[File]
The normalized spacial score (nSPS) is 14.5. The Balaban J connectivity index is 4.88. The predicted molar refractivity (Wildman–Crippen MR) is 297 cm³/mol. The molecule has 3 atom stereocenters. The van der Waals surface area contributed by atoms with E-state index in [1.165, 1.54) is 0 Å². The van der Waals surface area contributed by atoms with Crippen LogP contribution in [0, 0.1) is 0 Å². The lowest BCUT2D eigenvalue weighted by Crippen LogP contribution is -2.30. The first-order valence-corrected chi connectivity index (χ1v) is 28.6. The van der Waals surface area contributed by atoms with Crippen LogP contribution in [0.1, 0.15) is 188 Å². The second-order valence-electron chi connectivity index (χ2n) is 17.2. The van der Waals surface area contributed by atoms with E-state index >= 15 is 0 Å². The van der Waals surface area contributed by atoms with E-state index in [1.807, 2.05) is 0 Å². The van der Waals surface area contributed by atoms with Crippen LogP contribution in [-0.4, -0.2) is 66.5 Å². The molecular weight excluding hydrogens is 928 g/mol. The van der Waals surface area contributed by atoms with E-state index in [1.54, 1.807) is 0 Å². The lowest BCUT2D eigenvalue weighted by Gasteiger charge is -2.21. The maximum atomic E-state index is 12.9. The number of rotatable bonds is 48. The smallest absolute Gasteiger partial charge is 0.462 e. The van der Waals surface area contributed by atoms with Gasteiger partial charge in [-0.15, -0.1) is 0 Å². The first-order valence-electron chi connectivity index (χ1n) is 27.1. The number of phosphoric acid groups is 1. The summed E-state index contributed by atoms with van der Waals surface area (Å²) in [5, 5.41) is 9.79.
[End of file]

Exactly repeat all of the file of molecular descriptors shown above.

The normalized spacial score (nSPS) is 14.5. The Balaban J connectivity index is 4.88. The predicted molar refractivity (Wildman–Crippen MR) is 297 cm³/mol. The molecule has 3 atom stereocenters. The van der Waals surface area contributed by atoms with E-state index in [1.165, 1.54) is 0 Å². The van der Waals surface area contributed by atoms with Crippen LogP contribution in [0, 0.1) is 0 Å². The lowest BCUT2D eigenvalue weighted by Crippen LogP contribution is -2.30. The first-order valence-corrected chi connectivity index (χ1v) is 28.6. The van der Waals surface area contributed by atoms with Crippen LogP contribution in [0.1, 0.15) is 188 Å². The second-order valence-electron chi connectivity index (χ2n) is 17.2. The van der Waals surface area contributed by atoms with E-state index >= 15 is 0 Å². The van der Waals surface area contributed by atoms with E-state index in [1.807, 2.05) is 0 Å². The van der Waals surface area contributed by atoms with Crippen LogP contribution in [-0.4, -0.2) is 66.5 Å². The molecular weight excluding hydrogens is 928 g/mol. The van der Waals surface area contributed by atoms with E-state index in [1.54, 1.807) is 0 Å². The lowest BCUT2D eigenvalue weighted by Gasteiger charge is -2.21. The maximum atomic E-state index is 12.9. The number of rotatable bonds is 48. The smallest absolute Gasteiger partial charge is 0.462 e. The van der Waals surface area contributed by atoms with Gasteiger partial charge in [-0.15, -0.1) is 0 Å². The first-order valence-electron chi connectivity index (χ1n) is 27.1. The number of phosphoric acid groups is 1. The summed E-state index contributed by atoms with van der Waals surface area (Å²) in [5, 5.41) is 9.79.